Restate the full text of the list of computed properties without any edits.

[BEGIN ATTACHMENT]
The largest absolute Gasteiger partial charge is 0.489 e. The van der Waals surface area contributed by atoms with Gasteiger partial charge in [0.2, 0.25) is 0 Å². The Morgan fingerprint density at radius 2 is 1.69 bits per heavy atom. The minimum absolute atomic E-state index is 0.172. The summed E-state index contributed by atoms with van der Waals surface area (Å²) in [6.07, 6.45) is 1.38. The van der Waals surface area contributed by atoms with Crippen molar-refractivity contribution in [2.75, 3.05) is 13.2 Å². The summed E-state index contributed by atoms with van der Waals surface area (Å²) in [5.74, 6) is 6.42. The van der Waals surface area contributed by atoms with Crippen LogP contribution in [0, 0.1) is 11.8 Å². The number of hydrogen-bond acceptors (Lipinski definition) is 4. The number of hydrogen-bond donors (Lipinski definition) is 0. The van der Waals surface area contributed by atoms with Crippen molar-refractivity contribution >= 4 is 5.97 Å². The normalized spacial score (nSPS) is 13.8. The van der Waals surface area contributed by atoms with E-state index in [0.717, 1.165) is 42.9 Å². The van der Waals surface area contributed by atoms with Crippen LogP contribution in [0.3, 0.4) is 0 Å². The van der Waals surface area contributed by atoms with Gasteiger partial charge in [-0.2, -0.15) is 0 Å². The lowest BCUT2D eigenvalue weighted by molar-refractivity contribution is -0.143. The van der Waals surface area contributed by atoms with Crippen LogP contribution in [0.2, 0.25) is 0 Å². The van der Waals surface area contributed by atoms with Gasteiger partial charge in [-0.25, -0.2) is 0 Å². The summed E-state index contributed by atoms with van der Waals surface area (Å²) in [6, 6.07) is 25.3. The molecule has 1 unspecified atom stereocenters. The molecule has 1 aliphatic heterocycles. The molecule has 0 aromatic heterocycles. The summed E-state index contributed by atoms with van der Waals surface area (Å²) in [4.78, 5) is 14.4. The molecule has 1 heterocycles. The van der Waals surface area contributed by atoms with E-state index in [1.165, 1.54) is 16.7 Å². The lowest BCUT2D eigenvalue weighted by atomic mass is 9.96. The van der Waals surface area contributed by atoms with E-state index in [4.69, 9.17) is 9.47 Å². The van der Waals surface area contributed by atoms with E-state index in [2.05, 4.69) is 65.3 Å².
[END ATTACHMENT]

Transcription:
The largest absolute Gasteiger partial charge is 0.489 e. The van der Waals surface area contributed by atoms with Gasteiger partial charge in [0.2, 0.25) is 0 Å². The Morgan fingerprint density at radius 2 is 1.69 bits per heavy atom. The minimum absolute atomic E-state index is 0.172. The summed E-state index contributed by atoms with van der Waals surface area (Å²) in [6.07, 6.45) is 1.38. The van der Waals surface area contributed by atoms with Crippen molar-refractivity contribution in [2.75, 3.05) is 13.2 Å². The summed E-state index contributed by atoms with van der Waals surface area (Å²) in [5.74, 6) is 6.42. The van der Waals surface area contributed by atoms with Crippen LogP contribution in [0, 0.1) is 11.8 Å². The number of hydrogen-bond acceptors (Lipinski definition) is 4. The number of hydrogen-bond donors (Lipinski definition) is 0. The van der Waals surface area contributed by atoms with Crippen molar-refractivity contribution >= 4 is 5.97 Å². The normalized spacial score (nSPS) is 13.8. The van der Waals surface area contributed by atoms with E-state index in [0.717, 1.165) is 42.9 Å². The van der Waals surface area contributed by atoms with Crippen LogP contribution in [0.3, 0.4) is 0 Å². The van der Waals surface area contributed by atoms with Gasteiger partial charge in [-0.2, -0.15) is 0 Å². The lowest BCUT2D eigenvalue weighted by molar-refractivity contribution is -0.143. The van der Waals surface area contributed by atoms with Crippen LogP contribution in [0.2, 0.25) is 0 Å². The van der Waals surface area contributed by atoms with Gasteiger partial charge in [-0.25, -0.2) is 0 Å². The summed E-state index contributed by atoms with van der Waals surface area (Å²) in [6, 6.07) is 25.3. The molecule has 1 unspecified atom stereocenters. The molecule has 1 aliphatic heterocycles. The molecule has 0 aromatic heterocycles. The summed E-state index contributed by atoms with van der Waals surface area (Å²) in [4.78, 5) is 14.4. The molecule has 1 heterocycles. The van der Waals surface area contributed by atoms with E-state index in [1.165, 1.54) is 16.7 Å². The lowest BCUT2D eigenvalue weighted by atomic mass is 9.96. The van der Waals surface area contributed by atoms with E-state index in [4.69, 9.17) is 9.47 Å². The van der Waals surface area contributed by atoms with E-state index in [2.05, 4.69) is 65.3 Å².